The U.S. Court of Appeals for the Seventh Circuit has rejected a defense to claims under the federal Fair Debt Collections Practices Act or FDCPA. In a case decided last month, the Court declined to adopt the common law “benign-language exception” to violations of 15 U.S.C. § 1692(f)(8), that allows only a business name and address on the envelope of a debt collection letter. Preston v. Midland Credit Management, Case No. 18-3119 (7th Cir. Jan. 21, 2020). The holding departs from the law of the Fifth Circuit in Goswami v. American Collections Enterprise, Inc., 377 F.3d 488 (5th Cir. 2004) and the Eighth Circuit case Strand v. Diversified Collection Service, Inc., 380 F.3d 316 (8th Cir. 2004), that adopted the exception based on Masuda v. Thomas Richards & Co., 759 F. Supp. 1456 (C.D. Cal. 1991), that first recognized the exception.
The FDCPA regulates the conduct of debt collectors that attempt to recover unpaid consumer debt. The regulations are extensive and heavily regulated, resulting in volumes of federal district court and courts of appeal decisions that interpret or apply the FDCPA. From these cases, one defense available to debt collectors that has emerged is the “benign-language exception.” It applies in cases (at least in cases in the Fifth and Eighth Circuits) involving debt collectors placing words or symbols, such as “Immediate Reply Requested” and “Personal and Confidential” on an envelope with a debt collection letter inside. Those courts held that the statute allows a company name, and courts have allowed a company’s initials as well, so by “natural extension” then, a neutral logo or innocuous phrase printed on a debt collection envelope is benign and does not violate the statute as long as it does not reveal the contents. After all, those courts reasoned, the FDCPA was meant to stop intimidating, not harmless, collection tactics.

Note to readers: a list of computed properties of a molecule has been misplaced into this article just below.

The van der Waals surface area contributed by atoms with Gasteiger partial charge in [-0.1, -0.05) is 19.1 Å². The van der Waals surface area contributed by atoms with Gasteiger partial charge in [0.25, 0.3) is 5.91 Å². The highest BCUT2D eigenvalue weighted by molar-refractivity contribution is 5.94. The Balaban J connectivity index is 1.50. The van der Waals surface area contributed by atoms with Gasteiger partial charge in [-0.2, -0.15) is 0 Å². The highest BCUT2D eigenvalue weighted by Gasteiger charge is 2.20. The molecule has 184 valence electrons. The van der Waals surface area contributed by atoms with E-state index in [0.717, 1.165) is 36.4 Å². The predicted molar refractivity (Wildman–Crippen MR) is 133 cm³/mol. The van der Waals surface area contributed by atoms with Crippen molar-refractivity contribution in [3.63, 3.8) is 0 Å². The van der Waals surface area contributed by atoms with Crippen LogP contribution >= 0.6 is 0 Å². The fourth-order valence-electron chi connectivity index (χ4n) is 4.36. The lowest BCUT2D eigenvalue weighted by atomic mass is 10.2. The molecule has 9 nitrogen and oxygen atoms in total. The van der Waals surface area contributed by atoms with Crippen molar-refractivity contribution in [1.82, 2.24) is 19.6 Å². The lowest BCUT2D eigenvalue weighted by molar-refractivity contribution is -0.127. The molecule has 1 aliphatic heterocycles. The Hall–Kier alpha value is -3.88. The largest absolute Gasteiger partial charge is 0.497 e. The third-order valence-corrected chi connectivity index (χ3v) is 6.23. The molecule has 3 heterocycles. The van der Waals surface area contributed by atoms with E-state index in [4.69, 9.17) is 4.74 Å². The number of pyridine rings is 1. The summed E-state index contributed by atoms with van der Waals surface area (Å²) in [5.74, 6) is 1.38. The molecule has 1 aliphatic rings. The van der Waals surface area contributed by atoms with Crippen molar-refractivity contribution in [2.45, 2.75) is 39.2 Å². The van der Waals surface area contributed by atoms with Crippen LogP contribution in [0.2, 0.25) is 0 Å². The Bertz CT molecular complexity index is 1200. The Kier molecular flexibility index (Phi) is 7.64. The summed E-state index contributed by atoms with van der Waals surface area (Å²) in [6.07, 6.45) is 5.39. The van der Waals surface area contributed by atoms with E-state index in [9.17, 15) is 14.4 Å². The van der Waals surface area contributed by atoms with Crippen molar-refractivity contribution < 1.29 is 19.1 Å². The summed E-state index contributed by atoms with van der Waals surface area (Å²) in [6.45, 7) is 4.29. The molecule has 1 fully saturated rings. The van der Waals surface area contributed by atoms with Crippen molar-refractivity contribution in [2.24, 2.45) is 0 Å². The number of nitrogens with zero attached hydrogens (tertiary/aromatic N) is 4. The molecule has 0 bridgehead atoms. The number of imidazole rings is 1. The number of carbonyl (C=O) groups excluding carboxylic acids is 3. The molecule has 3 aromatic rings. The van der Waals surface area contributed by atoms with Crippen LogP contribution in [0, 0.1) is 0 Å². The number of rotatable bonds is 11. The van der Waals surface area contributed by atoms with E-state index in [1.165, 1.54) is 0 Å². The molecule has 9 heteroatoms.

The Seventh Circuit, that hears appeals from federal district courts in Wisconsin, Illinois and Indiana, disagreed with the approach taken by the Fifth and Eighth Circuits. The court held the plain reading of the statute was conclusive; it precludes, “[u]sing any language or symbol, other than the debt collector’s address, on any envelope when communicating with a consumer by use of the mails . . . except that a debt collector may use his business name if such name does not indicate that he is in the debt collection business.” 15 U.S.C. § 1692(f)(8). From that statutory language, the court held it was clear that any language or symbol on a debt collection envelope, except the debt collector’s name (as long as it does not reveal the letter is from a debt collector) and address, violates subsection (8). Because the statute allows “use of the mails” for sending debt collection letters however, the statute does not prohibit markings required by the U.S. Postal Service, such as stamping or affixing language or symbols to ensure the successful delivery of the communication.